Steve Norris at 11 is a great value political bet – a big return for a small risk
ONE. The only electors whose views matter are those one in three Londoners that bother to vote at local elections. In a low turnout election the real campaign is not what’s reported in the media but the efficiency in which the party machines identify and then get their own supporters out on the day.
TWO. The mathematics of a low-turnout mean that to be certain of victory Norris needs to get less than one in seven Londoners to actually vote for him and since Michael Howard became leader the morale of Tory activists is high.
THREE. The inherent bias in the UK that skews General Elections in favour of Labour works in precisely the opposite way in the London Mayoral Election where it’s aggregate votes across the capital that count not seats.
FOUR. There are substantially higher turn-out rates in outer Tory and Lib Dem areas than Labour’s strongholds giving them a disproportionate affect on the outcome.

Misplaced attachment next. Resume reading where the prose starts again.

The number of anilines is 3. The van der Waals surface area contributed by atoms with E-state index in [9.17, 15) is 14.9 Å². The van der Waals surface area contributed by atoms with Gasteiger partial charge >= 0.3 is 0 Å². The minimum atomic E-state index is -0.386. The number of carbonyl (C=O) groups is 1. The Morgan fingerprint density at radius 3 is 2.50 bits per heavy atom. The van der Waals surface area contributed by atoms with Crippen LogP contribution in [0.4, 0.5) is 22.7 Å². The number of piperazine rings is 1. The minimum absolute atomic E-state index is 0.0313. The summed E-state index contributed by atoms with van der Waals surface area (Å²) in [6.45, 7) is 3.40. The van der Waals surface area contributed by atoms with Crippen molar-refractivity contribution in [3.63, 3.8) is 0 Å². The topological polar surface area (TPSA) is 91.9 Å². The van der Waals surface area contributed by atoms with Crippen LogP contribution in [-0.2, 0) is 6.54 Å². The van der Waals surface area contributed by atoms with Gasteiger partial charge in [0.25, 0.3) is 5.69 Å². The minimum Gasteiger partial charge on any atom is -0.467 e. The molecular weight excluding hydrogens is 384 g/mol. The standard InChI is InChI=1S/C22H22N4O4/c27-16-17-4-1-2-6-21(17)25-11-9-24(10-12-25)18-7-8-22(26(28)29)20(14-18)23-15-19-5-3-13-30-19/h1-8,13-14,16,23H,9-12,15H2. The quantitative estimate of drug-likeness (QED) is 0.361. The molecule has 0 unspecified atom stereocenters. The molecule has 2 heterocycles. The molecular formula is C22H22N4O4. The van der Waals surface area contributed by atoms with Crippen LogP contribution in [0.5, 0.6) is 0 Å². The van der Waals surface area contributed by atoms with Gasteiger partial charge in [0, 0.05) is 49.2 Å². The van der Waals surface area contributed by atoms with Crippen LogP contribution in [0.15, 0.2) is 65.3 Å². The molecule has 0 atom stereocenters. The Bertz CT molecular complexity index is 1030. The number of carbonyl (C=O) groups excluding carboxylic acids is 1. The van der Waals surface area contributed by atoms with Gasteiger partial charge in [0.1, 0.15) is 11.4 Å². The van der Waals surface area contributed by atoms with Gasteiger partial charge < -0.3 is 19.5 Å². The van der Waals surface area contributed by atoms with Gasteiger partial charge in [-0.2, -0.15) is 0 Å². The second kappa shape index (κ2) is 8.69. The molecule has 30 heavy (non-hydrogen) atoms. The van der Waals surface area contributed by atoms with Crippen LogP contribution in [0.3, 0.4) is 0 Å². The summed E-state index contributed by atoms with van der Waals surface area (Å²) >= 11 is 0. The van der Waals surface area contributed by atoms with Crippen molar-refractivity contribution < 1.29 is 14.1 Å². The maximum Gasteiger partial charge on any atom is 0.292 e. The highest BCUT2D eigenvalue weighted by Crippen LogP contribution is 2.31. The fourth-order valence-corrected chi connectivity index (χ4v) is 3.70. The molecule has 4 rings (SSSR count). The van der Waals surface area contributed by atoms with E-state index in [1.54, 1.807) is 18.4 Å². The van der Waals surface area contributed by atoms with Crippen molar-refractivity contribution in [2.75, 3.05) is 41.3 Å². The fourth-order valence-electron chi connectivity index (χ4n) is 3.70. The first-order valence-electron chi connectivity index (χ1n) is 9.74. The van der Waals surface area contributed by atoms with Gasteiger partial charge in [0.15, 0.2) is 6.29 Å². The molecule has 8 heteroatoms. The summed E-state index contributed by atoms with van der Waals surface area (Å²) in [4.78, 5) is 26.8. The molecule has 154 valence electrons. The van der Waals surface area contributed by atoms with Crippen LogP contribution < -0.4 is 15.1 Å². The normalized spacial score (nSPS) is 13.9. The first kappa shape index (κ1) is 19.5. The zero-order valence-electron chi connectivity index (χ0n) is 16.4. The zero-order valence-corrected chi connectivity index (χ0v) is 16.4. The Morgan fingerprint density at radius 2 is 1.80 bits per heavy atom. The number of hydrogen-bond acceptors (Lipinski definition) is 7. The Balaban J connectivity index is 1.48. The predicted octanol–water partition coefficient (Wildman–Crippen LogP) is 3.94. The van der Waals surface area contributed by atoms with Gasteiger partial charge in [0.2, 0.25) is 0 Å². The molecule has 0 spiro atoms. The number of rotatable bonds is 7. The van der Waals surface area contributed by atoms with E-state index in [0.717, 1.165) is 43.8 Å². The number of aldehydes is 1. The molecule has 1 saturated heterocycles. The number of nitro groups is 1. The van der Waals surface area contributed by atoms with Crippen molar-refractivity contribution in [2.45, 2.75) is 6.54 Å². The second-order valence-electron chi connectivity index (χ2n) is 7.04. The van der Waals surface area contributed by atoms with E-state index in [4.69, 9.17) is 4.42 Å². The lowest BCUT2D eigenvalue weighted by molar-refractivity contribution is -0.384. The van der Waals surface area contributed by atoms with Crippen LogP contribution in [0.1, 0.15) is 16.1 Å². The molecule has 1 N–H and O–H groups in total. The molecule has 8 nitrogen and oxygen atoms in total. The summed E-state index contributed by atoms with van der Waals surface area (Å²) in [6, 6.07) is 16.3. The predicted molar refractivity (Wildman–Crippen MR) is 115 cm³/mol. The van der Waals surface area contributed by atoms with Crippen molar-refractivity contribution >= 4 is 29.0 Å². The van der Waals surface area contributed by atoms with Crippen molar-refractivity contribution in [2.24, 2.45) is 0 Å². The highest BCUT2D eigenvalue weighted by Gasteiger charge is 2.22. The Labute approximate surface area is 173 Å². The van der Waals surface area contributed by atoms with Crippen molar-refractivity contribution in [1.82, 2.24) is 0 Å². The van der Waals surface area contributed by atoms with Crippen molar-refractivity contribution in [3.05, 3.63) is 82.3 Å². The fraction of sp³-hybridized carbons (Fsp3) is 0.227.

FIVE. Even in the bad times under Hague and IDS the Tories defied their national poll ratings to come top on aggregate votes in the last two all-London local elections. How much better will they do than the 34% in 2002?
SIX. Historically Labour has received 13-15% FEWER votes in London local elections than its average national opinion poll ratings – the Tories and Lib Dems receiving 3-6% MORE. The national polls are now about level.
SEVEN. Alleged Livingstone supporters have a history of telling lies to pollsters. The opinion polls last time gave him leads over Norris ranging from 57% to 34% in the final week. It was actually 11.9%. In that final week poll 50% declared themselves “absolutely certain” to vote – the actual figure was 34%. The discrepancy was almost solely because Ken’s “absolutely certain to vote” supporters did not show up.
EIGHT.What opinion polls there have been this time have shown Livingstone’s leads at 15-21% – all comfortably within the huge margin of error from four years ago.
NINE.This time Ken is standing for Labour and Conservatives and Lib Dems will vote with their party tickets. The polling evidence is that there will be little cross party voting.
TEN. The detailed result from 2000 shows that Steve Norris got substantially more second preference votes from Lib Dem supporters than Ken Livingstone. Why should it be any different this time?